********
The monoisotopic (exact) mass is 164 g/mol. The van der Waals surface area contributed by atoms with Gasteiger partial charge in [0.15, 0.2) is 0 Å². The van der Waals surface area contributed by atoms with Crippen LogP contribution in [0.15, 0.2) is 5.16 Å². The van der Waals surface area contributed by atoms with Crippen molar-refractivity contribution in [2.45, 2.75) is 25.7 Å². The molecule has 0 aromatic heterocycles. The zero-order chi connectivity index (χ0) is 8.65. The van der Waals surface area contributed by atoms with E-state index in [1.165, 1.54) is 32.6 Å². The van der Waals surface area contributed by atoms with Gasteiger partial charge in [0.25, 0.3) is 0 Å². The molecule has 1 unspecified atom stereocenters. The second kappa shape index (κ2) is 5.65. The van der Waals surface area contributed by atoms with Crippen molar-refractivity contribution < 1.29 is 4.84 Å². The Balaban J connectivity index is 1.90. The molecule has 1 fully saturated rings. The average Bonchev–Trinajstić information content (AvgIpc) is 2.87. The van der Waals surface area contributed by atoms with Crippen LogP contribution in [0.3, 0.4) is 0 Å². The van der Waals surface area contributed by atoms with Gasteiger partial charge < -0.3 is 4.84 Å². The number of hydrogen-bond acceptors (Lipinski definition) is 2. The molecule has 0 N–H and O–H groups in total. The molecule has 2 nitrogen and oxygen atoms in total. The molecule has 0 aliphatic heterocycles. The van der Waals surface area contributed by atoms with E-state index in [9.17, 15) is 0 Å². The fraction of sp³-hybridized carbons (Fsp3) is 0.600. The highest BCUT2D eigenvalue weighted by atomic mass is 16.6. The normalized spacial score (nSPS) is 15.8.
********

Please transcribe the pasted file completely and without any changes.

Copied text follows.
The monoisotopic (exact) mass is 164 g/mol. The van der Waals surface area contributed by atoms with Gasteiger partial charge in [0.15, 0.2) is 0 Å². The van der Waals surface area contributed by atoms with Crippen LogP contribution in [0.15, 0.2) is 5.16 Å². The van der Waals surface area contributed by atoms with Crippen molar-refractivity contribution in [2.45, 2.75) is 25.7 Å². The molecule has 0 aromatic heterocycles. The zero-order chi connectivity index (χ0) is 8.65. The van der Waals surface area contributed by atoms with E-state index in [1.165, 1.54) is 32.6 Å². The van der Waals surface area contributed by atoms with Gasteiger partial charge in [0.25, 0.3) is 0 Å². The molecule has 1 unspecified atom stereocenters. The second kappa shape index (κ2) is 5.65. The van der Waals surface area contributed by atoms with Crippen molar-refractivity contribution < 1.29 is 4.84 Å². The Balaban J connectivity index is 1.90. The molecule has 1 fully saturated rings. The average Bonchev–Trinajstić information content (AvgIpc) is 2.87. The van der Waals surface area contributed by atoms with Crippen LogP contribution in [0.3, 0.4) is 0 Å². The van der Waals surface area contributed by atoms with Gasteiger partial charge < -0.3 is 4.84 Å². The number of hydrogen-bond acceptors (Lipinski definition) is 2. The molecule has 0 N–H and O–H groups in total. The molecule has 2 nitrogen and oxygen atoms in total. The molecule has 0 aliphatic heterocycles. The van der Waals surface area contributed by atoms with E-state index in [9.17, 15) is 0 Å². The fraction of sp³-hybridized carbons (Fsp3) is 0.600. The highest BCUT2D eigenvalue weighted by atomic mass is 16.6. The normalized spacial score (nSPS) is 15.8.